Like many Nisei grandparents, there were always at least a few jars of tsukemono at my grandma’s Central Valley home.
Even though they looked the same to me, she always remembered the stories behind them. She would say: “These cucumbers are from Reiko’s garden.” “This is Tomi’s takuan recipe, but she makes it better.”
When I talked to Blake Honda about my love of tsukemono, he had similar memories of his grandparents sharing jars and passing down recipes. He told me about the Tsukemono Festival in 2003 that was organized by Tom Nagata and his son Kevin (also known as Uncle Tom and Kev). The event’s mission was, “Preservation and continuation of this cultural delicacy for generations to come.”
Inspired by this event, we organized the second Tsukemono Festival — with members of the Central California Young Buddhist Association (CCYBA) — on Nov. 12, 2022, in the YBA hall of the Buddhist Church of Fowler.
On the day of the event, there were 17 tsukemono entries. Each was displayed on a uniform plate with a description that included the name of the dish, main ingredients, how long it had been aged, and any relevant story about the source of the recipe. Each taster was given a small plate and four tickets to vote on their favorite entries. With so many delicious contestants, it was hard to keep them all straight!
The tsukemono tasting was paired with a chicken teriyaki bento or barazushi bowl prepared by the Honda family.
After the voting was tallied, the top four winners were announced. Third place was a tie between Roy Hirabayashi’s “Sanbaizuke” and Alice Fujikawa’s “Nasubi No Karashizuke.” Second place was Mallory Shiroyama’s “Fukujinzuke” recipe, and the overall winner was Ruth Terada and her “(Not so) Spicy Asian Cucumbers.” Tayoko Honda won the “special mention” award with her umeboshi that has been aged for more than 30 years!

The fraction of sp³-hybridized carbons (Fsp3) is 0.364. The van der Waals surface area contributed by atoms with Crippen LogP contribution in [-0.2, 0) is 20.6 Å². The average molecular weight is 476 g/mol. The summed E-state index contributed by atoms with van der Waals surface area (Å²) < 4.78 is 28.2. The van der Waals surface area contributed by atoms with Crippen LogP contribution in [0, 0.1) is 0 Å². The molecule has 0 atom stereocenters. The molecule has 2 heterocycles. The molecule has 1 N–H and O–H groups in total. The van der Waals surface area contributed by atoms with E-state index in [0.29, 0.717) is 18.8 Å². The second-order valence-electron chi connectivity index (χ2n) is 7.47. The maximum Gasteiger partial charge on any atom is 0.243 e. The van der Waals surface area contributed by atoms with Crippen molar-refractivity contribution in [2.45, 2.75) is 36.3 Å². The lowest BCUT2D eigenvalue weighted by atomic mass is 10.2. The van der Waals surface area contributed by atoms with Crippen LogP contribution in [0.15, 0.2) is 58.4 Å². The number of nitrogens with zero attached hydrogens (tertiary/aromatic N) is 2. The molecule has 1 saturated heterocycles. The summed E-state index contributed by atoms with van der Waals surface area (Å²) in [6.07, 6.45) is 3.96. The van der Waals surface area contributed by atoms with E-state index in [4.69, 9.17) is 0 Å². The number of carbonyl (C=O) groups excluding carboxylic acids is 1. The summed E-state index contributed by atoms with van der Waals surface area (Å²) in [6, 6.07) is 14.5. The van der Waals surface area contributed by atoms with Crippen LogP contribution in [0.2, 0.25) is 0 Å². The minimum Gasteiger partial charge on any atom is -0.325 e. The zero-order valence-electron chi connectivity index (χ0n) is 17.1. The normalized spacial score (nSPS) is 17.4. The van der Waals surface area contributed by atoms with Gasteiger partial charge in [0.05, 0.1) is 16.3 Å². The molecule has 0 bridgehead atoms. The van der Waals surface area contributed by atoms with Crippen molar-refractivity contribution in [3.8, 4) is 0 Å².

Like the stories preserved in my grandmother’s jars, the Tsukemono Festival was an opportunity for reflection and gratitude.
Tayoko Honda’s umeboshi was her sister Margaret’s recipe. Margaret couldn’t make it because of health issues. Blake Honda used Betty Mayebo’s winning recipe from 2003, which he renamed “Fukengoodzuke.”
Marc Sanwo submitted two recipes from his grandparents: “Mustard Green Takana” and “Karashi Zuke Nasubi.” Roy Hirabayshi entered a “Sanbaizuke” recipe that he adapted from my grandmother, Aki Shiroyama. Aiko Kamine entered a cabbage tsukemono that she learned from a neighbor who has since passed away, and added, “She was my best neighbor.”
The event was dedicated in memory of Uncle Tom and Kev Nagata, the original Tsukemono Festival creators.
Many of us in the Central California Young Buddhist Association have witnessed our family traditions change throughout the years. While nothing could replace the memories of busy and bustling mochitsukis, Obons, and oshogatsu gatherings, it felt special to recreate a new Dharma family tradition that centers our collective gratitude and appreciation for our tsukemono culture and Japanese immigrant community.
We gathered in the Central Valley and celebrated the art of tsukemono, and we plan to do so again on Saturday, Nov. 11, at the Cortez Buddhist Church, 12985 Cortez Ave., Turlock, California. The festival will follow the Cortez Howakai Post Harvest Service. The service begins at 10:30 a.m. and will feature guest speaker Blake Honda.
There will be a potluck following the service, where there will be tsukemono tasting and voting. If you’d like to submit an entry, please come before service between 9:30 to 10:15 a.m. Refreshments will be provided.
Please visit https://www.instagram.com/tsukemonofestival/ for recipes, pictures, and information about this year’s event.